Background: The early-life microbiota exerts a profound and lifelong impact on host health. Longitudinal studies in humans have been informative but are mostly based on the analysis of fecal samples and cannot shed direct light on the early development of mucosa-associated intestinal microbiota and its impact on GI function. Using piglets as a model for human infants, we assess here the succession of mucosa-associated microbiota across the intestinal tract in the first 35 days after birth. Results: Although sharing a similar composition and predicted functional profile at birth, the mucosa-associated microbiome in the small intestine (jejunum and ileum) remained relatively stable, while that of the large intestine (cecum and colon) quickly expanded and diversified by day 35. Among detected microbial sources (milk, vagina, areolar skin, and feces of sows, farrowing crate, and incubator), maternal milk microbes were primarily responsible for the colonization of the small intestine, contributing approximately 90% bacteria throughout the first 35 days of the neonatal life. Although maternal milk microbes contributed greater than 90% bacteria to the large intestinal microbiota of neonates upon birth, their presence gradually diminished, and they were replaced by maternal fecal microbes by day 35. We found strong correlations between the relative abundance of specific mucosa-associated microbes, particularly those vertically transmitted from the mother, and the expression levels of multiple intestinal immune and barrier function genes in different segments of the intestinal tract. Conclusion: We revealed spatially specific trajectories of microbial colonization of the intestinal mucosa in the small and large intestines, which can be primarily attributed to the colonization by vertically transmitted maternal milk and intestinal microbes. Additionally, these maternal microbes may be involved in the establishment of intestinal immune and barrier functions in neonates. Our findings strengthen the notion that studying fecal samples alone is insufficient to fully understand the co-development of the intestinal microbiota and immune system and suggest the possibility of improving neonatal health through the manipulation of maternal microbiota.

Maternal milk and fecal microbes guide the spatiotemporal development of mucosa-associated microbiota and barrier function in the porcine neonatal gut

Trevisi, Paolo;
2019

Abstract

Background: The early-life microbiota exerts a profound and lifelong impact on host health. Longitudinal studies in humans have been informative but are mostly based on the analysis of fecal samples and cannot shed direct light on the early development of mucosa-associated intestinal microbiota and its impact on GI function. Using piglets as a model for human infants, we assess here the succession of mucosa-associated microbiota across the intestinal tract in the first 35 days after birth. Results: Although sharing a similar composition and predicted functional profile at birth, the mucosa-associated microbiome in the small intestine (jejunum and ileum) remained relatively stable, while that of the large intestine (cecum and colon) quickly expanded and diversified by day 35. Among detected microbial sources (milk, vagina, areolar skin, and feces of sows, farrowing crate, and incubator), maternal milk microbes were primarily responsible for the colonization of the small intestine, contributing approximately 90% bacteria throughout the first 35 days of the neonatal life. Although maternal milk microbes contributed greater than 90% bacteria to the large intestinal microbiota of neonates upon birth, their presence gradually diminished, and they were replaced by maternal fecal microbes by day 35. We found strong correlations between the relative abundance of specific mucosa-associated microbes, particularly those vertically transmitted from the mother, and the expression levels of multiple intestinal immune and barrier function genes in different segments of the intestinal tract. Conclusion: We revealed spatially specific trajectories of microbial colonization of the intestinal mucosa in the small and large intestines, which can be primarily attributed to the colonization by vertically transmitted maternal milk and intestinal microbes. Additionally, these maternal microbes may be involved in the establishment of intestinal immune and barrier functions in neonates. Our findings strengthen the notion that studying fecal samples alone is insufficient to fully understand the co-development of the intestinal microbiota and immune system and suggest the possibility of improving neonatal health through the manipulation of maternal microbiota.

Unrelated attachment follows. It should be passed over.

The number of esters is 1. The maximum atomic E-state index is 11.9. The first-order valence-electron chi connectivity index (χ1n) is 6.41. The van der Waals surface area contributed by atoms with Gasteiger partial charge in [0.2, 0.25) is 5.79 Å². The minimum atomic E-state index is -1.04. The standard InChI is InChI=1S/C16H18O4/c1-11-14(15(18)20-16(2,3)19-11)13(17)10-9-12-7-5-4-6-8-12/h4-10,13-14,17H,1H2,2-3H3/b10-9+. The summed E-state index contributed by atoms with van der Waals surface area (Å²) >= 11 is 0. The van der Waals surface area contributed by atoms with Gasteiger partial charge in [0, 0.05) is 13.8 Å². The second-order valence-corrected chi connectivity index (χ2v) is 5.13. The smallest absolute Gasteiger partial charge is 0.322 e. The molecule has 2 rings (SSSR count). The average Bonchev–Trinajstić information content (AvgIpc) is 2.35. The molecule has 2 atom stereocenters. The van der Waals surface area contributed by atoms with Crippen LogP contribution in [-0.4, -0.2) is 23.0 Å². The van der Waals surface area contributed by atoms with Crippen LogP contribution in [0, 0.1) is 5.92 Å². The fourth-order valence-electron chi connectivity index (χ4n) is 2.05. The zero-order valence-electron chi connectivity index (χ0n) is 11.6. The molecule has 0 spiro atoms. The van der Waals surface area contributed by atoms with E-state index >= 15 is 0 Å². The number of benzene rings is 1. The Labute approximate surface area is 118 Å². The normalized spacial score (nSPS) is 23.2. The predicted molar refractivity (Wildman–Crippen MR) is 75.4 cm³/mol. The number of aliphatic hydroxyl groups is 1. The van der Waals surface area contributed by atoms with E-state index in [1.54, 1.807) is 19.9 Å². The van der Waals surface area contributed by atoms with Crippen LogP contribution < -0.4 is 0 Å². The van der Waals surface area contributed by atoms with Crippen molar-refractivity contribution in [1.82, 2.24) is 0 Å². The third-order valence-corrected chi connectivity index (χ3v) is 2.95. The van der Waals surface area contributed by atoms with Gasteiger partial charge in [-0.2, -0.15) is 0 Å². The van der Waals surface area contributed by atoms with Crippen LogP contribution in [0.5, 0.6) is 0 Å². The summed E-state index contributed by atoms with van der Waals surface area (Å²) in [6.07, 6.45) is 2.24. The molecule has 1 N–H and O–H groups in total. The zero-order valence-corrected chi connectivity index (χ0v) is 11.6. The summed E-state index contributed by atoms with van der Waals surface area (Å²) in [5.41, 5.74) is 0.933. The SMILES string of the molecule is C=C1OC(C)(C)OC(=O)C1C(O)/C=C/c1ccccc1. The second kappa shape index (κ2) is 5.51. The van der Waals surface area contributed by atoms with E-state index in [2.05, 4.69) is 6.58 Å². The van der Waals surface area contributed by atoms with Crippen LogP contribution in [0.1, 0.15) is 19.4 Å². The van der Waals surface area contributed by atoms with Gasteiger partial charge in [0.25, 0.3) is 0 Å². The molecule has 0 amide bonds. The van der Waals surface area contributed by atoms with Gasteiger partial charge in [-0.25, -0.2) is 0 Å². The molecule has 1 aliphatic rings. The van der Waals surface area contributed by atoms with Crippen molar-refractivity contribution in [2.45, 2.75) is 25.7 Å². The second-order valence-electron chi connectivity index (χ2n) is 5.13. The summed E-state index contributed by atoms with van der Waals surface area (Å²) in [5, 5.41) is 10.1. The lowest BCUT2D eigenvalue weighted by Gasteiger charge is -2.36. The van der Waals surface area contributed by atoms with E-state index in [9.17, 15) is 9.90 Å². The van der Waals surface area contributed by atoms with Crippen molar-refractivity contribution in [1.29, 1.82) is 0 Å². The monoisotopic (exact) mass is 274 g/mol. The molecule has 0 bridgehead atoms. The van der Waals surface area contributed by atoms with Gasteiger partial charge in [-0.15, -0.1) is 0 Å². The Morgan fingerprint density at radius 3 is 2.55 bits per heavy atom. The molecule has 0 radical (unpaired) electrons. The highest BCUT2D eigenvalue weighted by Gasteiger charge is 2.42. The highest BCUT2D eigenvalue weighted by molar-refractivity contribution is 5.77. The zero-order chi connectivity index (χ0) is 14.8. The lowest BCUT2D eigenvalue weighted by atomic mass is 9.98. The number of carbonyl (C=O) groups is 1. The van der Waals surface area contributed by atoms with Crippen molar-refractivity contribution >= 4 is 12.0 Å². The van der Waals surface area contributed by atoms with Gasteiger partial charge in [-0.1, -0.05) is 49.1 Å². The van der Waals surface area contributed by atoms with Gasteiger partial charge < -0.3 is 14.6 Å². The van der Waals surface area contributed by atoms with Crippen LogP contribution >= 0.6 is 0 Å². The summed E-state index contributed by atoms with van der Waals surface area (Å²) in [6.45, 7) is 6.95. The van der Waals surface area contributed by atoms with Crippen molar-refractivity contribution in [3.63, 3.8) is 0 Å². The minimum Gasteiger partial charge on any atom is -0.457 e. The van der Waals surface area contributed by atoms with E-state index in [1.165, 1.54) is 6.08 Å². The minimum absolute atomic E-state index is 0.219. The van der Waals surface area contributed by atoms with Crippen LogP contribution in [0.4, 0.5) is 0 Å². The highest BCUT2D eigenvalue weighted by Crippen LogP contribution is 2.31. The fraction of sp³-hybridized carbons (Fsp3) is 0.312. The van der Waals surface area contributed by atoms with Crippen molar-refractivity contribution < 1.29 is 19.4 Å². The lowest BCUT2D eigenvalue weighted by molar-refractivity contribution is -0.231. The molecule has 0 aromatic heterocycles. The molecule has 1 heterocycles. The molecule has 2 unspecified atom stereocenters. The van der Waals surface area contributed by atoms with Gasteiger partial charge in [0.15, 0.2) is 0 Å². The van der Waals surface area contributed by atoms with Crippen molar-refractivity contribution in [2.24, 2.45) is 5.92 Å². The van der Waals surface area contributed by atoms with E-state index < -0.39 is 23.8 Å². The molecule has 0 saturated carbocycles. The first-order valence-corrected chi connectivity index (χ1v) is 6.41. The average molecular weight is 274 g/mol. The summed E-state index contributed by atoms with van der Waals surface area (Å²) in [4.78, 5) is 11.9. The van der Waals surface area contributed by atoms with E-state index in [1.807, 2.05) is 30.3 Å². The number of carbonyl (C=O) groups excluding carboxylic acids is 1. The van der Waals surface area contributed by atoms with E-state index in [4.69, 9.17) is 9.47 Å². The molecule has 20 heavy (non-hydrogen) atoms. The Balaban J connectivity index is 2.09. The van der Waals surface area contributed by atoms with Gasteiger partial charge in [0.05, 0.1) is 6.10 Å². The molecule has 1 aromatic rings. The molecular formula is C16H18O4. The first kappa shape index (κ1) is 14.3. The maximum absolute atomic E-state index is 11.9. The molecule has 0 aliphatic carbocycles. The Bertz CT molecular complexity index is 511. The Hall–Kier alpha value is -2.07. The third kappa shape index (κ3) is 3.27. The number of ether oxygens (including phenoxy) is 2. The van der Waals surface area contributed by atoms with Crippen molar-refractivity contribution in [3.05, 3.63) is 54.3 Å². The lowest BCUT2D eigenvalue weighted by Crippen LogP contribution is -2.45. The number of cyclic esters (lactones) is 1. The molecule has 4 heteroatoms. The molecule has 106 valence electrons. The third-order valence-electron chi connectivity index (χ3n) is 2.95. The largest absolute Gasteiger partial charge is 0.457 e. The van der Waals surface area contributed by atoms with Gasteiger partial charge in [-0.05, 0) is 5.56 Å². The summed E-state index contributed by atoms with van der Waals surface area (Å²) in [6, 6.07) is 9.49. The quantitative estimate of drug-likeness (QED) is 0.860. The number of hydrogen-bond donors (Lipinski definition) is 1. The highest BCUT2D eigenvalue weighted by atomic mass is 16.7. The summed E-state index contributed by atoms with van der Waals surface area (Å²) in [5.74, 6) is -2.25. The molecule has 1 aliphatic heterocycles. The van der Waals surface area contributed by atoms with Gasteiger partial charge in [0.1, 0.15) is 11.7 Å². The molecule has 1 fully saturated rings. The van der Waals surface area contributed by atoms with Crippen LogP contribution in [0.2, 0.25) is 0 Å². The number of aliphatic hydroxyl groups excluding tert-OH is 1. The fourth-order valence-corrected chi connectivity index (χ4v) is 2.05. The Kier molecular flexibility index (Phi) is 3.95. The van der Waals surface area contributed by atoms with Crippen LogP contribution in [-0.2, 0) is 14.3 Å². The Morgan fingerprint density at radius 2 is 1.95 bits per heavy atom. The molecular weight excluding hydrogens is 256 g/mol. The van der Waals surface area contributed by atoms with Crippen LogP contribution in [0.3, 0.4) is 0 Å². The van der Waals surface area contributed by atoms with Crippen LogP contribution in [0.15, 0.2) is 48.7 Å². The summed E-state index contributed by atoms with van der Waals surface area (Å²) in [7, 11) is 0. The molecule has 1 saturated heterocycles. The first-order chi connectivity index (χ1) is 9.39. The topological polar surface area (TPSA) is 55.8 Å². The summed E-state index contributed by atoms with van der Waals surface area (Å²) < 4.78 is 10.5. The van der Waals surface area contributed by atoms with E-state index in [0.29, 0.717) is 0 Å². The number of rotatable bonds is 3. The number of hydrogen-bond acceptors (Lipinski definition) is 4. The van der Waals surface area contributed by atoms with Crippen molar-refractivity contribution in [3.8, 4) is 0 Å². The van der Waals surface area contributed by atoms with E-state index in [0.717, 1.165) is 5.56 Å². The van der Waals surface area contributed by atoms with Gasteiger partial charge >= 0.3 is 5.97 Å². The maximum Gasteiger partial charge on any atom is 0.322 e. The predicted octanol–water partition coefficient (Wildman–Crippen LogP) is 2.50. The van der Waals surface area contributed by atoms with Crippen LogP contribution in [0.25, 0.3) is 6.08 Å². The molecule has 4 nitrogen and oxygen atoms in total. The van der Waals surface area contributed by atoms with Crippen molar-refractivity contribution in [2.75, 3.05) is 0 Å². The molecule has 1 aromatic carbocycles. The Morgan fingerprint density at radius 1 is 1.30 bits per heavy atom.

Liu, Hongbin; Zeng, Xiangfang; Zhang, Guolong; Hou, Chengli; Li, Ning; Yu, Haitao; Shang, Lijun; Zhang, Xiaoya; Trevisi, Paolo; Yang, Feiyun; Liu, Zuohua; Qiao, Shiyan
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Utilizza questo identificativo per citare o creare un link a questo documento: http://hdl.handle.net/11585/711550
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